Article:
A great paradox – modern music
Music was suffering the same culture war as painting but was saved from an unexpected quarter. What we know as the culture wars, political correctness etc, could not have made such progress if it had not been adopted by the great burgeoning of talent in popular music of the 1960s. For example, the words to The Beatles hit Get Back were developed from a spoof of British politician Enoch Powell’s Rivers of Blood speech that Paul McCartney later turned into a more conventional rock song.
Conversely, McCartney and John Lennon wrote deeply moving melodies and through harmony revived tonal music after modernists began destroying the traditional classical music with atonal, as composers Schoenburg and Stockhausen did and produced water gurgling down a drain noises. The Beatles natural musical genius was realised through the technique of their producer George Martin and they used harmony to create different moods. British composer Peter Maxwell Davies compares McCartney with Schubert as one of the great songwriters.
The paradox is that McCartney and Lennon revived the tonal tradition even though politically they supported the New Left. In fact McCartney had a single banned by the BBC for apparently supporting the IRA and Lennon was figurehead of the New Left-Politically Correct movement and his records especially the album “Sometime in New York City” promoted it.
Like artists, composers disdained their audiences. It was Lennon and McCartney who brought them back together by using classical techniques in pop songs through classically trained record producer George Martin. Martin’s skill at realising their meaning added to the realisation of the whole. That is the oblique meaning of the music helped the direct meaning of the words and triumphed over the split between form and meaning in contemporary music like the aforementioned “water gurgling down drain noises.”
Most of The Beatles’ orchestral arrangements and instrumentation were written or performed by Martin in collaboration with them. For example it was Martin’s idea to put a string quartet on “Yesterday“. To press his point he played the song in the style of Bach to show what type of “voicings” could be used. To realise “Penny Lane” McCartney hummed the melody he wanted, and Martin wrote it down in music notation and David Mason, the classically trained trumpeter played it in a piccolo trumpet solo. Eleanor Rigby was heightened by Martin who wrote and conducted a strings-only accompaniment inspired by Bernard Hermann’s score for Alfred Hitchcock’s film Psycho.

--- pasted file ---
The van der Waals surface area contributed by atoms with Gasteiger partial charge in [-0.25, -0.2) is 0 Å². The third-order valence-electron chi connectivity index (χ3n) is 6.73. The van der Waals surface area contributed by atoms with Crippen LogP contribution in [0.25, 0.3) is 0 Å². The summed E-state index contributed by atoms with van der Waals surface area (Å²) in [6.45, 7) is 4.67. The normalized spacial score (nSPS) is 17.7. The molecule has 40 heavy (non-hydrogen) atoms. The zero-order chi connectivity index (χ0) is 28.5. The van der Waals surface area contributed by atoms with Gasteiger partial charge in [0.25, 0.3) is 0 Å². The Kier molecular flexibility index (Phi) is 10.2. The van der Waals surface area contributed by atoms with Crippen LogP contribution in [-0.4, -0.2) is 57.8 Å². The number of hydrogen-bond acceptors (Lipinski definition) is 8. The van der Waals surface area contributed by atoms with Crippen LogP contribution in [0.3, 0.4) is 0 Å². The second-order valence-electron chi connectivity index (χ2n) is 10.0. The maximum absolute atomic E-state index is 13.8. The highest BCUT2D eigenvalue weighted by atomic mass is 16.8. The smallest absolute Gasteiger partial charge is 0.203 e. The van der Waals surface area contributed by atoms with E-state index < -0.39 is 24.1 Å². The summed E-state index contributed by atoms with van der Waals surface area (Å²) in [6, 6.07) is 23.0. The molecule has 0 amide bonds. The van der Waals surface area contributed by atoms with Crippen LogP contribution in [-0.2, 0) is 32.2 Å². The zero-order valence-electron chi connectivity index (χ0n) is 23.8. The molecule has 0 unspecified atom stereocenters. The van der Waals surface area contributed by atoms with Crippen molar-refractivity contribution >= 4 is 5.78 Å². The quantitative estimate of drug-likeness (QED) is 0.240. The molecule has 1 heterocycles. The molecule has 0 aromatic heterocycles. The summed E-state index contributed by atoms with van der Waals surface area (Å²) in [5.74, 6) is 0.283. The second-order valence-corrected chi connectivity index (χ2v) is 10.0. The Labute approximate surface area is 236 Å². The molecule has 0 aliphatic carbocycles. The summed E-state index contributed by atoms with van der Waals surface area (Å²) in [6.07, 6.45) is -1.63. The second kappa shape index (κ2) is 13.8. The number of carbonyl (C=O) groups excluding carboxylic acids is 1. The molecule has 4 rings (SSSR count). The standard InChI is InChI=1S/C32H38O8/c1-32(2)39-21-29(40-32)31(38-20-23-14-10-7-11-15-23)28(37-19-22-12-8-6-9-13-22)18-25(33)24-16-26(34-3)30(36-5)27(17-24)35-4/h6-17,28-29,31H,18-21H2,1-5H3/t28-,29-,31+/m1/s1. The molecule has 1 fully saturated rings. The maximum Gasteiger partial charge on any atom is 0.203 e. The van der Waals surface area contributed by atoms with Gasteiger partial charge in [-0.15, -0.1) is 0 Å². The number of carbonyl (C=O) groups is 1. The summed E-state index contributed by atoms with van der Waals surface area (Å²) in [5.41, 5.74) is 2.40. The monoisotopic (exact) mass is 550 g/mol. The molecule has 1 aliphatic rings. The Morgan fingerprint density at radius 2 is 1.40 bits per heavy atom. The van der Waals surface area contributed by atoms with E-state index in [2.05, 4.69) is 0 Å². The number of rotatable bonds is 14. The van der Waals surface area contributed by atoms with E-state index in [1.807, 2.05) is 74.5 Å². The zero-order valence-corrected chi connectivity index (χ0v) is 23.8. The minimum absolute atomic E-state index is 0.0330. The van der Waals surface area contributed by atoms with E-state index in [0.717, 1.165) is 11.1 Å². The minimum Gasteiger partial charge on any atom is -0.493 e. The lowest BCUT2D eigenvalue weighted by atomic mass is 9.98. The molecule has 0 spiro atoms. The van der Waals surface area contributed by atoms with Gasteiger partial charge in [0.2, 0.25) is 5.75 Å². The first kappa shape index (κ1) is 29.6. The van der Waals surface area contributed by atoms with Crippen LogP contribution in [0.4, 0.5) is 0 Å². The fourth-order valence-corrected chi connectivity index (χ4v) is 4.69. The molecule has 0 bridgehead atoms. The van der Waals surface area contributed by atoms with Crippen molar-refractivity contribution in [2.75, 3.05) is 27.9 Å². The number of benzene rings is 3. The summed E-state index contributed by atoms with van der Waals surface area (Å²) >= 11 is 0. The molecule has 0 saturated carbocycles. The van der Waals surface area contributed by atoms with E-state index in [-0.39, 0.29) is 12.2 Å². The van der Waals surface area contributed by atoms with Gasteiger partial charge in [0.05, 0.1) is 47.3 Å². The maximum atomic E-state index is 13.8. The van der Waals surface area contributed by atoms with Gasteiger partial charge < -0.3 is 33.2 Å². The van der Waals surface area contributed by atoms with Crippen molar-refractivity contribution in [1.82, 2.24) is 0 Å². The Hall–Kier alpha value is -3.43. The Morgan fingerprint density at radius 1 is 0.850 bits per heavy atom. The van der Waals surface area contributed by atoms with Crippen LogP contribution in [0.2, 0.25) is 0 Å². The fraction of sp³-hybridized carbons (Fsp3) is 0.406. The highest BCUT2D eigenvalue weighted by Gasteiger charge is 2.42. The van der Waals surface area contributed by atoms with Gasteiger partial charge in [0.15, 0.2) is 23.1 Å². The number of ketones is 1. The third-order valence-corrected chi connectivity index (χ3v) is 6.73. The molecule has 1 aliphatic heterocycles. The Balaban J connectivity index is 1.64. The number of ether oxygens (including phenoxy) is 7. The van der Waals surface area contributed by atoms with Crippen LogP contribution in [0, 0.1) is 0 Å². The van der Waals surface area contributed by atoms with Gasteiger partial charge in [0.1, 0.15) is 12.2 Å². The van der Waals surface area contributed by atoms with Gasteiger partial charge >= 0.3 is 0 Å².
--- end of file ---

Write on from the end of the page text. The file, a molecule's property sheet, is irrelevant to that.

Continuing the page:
For “Strawberry Fields Forever“, Martin combined two different takes into one. For I Am the Walrus he provided an original arrangement for brass, violins, cellos, and vocal ensemble. He worked closely with McCartney to develop the orchestral ‘climax’ in A Day In the Life.
Bob Dylan was another paradox. An integral part of and spokesman for the 1960s American Civil Rights movement his songs used traditional folk forms to carry his contemporary message. His outstanding “A Hard Rains A-Gonna Fall” from 1962 used the structure of traditional Scottish Border Ballad “Lord Randall” to organise his anti nuclear-war message. His anthem for the new movement “The Times They Are A-Changin‘ “ used the tune of “Irish Rover” to carry the message. He did more to revive British folk tradition and diction than anyone in Britain.
Statues are stylised and used to convey various human qualities. Military heroes say, were shown in proud and honourable poses that suggested authority, fortitude, steadfastness. Lord Hill’s column in Shrewsbury is a case. He had been number two to the Duke of Wellington and his statue shows strength and authority. As do Nelson’s more famous column in Trafalgar Square and other authoritative figures along Whitehall. They were cast in forms that conveyed meaning but contemporary public art fails in that elementary intention and the meaning is disjunctured.
Shrewsbury has honoured its world famous local Charles Darwin by “public art” but does it succeed in its purpose? One known as Quantum Leap is dissociated meaning as the form is not directly linked to the subject so there is no representation. The title Quantum Leap actually refers to something in physics not evolutionary biology which was Darwin’s study. It is probably the contemporary informal term for making a major leap forward but applied to something celebrating Darwin confuses rather than elucidates. These contemporary artefacts arouse no curiosity and one does not feel inclined to enquire about them. They cannot be taken seriously as there is no spirit of genius behind them; rather, a commercial motive which are part of contemporary popular fashion and do not gain gravity from tradition. Quantum Leap looks like an armadillo crossed with a pack of cards and seems to be influenced by popular film Jurrasic Park rather than show the idiosyncracy and non-conformity of genius nor does it exemplify something from Darwin